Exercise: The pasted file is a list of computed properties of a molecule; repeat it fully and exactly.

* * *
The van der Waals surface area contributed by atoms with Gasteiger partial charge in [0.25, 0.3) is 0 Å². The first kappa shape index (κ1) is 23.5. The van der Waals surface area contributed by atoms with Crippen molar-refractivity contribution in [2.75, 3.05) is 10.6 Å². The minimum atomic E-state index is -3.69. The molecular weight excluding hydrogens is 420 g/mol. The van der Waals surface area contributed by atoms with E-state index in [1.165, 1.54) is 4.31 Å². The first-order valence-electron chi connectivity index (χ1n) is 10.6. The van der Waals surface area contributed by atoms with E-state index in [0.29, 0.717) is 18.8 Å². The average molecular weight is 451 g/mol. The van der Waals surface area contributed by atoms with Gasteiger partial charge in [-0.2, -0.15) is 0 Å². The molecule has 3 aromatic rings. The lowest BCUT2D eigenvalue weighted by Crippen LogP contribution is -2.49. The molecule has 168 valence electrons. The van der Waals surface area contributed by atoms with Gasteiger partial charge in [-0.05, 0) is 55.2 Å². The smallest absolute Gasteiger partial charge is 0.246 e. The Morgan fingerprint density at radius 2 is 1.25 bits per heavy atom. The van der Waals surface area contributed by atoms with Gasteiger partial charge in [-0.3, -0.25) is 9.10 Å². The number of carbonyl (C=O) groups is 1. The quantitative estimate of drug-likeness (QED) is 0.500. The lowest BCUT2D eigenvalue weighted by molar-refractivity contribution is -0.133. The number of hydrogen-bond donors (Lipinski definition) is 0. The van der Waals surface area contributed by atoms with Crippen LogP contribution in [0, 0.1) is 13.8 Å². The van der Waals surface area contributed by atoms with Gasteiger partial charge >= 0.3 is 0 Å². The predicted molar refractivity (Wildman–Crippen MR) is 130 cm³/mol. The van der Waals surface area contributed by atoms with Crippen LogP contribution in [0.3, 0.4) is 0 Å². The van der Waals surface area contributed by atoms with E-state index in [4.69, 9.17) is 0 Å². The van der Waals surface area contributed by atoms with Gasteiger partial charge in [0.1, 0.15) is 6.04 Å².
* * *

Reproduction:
The van der Waals surface area contributed by atoms with Gasteiger partial charge in [0.25, 0.3) is 0 Å². The first kappa shape index (κ1) is 23.5. The van der Waals surface area contributed by atoms with Crippen molar-refractivity contribution in [2.75, 3.05) is 10.6 Å². The minimum atomic E-state index is -3.69. The molecular weight excluding hydrogens is 420 g/mol. The van der Waals surface area contributed by atoms with E-state index in [1.165, 1.54) is 4.31 Å². The first-order valence-electron chi connectivity index (χ1n) is 10.6. The van der Waals surface area contributed by atoms with E-state index in [0.29, 0.717) is 18.8 Å². The average molecular weight is 451 g/mol. The van der Waals surface area contributed by atoms with Gasteiger partial charge in [-0.2, -0.15) is 0 Å². The molecule has 3 aromatic rings. The lowest BCUT2D eigenvalue weighted by Crippen LogP contribution is -2.49. The molecule has 168 valence electrons. The van der Waals surface area contributed by atoms with Gasteiger partial charge in [-0.05, 0) is 55.2 Å². The smallest absolute Gasteiger partial charge is 0.246 e. The Morgan fingerprint density at radius 2 is 1.25 bits per heavy atom. The van der Waals surface area contributed by atoms with Gasteiger partial charge in [-0.3, -0.25) is 9.10 Å². The number of carbonyl (C=O) groups is 1. The quantitative estimate of drug-likeness (QED) is 0.500. The lowest BCUT2D eigenvalue weighted by molar-refractivity contribution is -0.133. The number of hydrogen-bond donors (Lipinski definition) is 0. The van der Waals surface area contributed by atoms with Crippen LogP contribution in [0, 0.1) is 13.8 Å². The van der Waals surface area contributed by atoms with Gasteiger partial charge >= 0.3 is 0 Å². The predicted molar refractivity (Wildman–Crippen MR) is 130 cm³/mol. The van der Waals surface area contributed by atoms with Crippen LogP contribution in [0.3, 0.4) is 0 Å². The van der Waals surface area contributed by atoms with E-state index in [4.69, 9.17) is 0 Å². The van der Waals surface area contributed by atoms with Gasteiger partial charge in [0.1, 0.15) is 6.04 Å².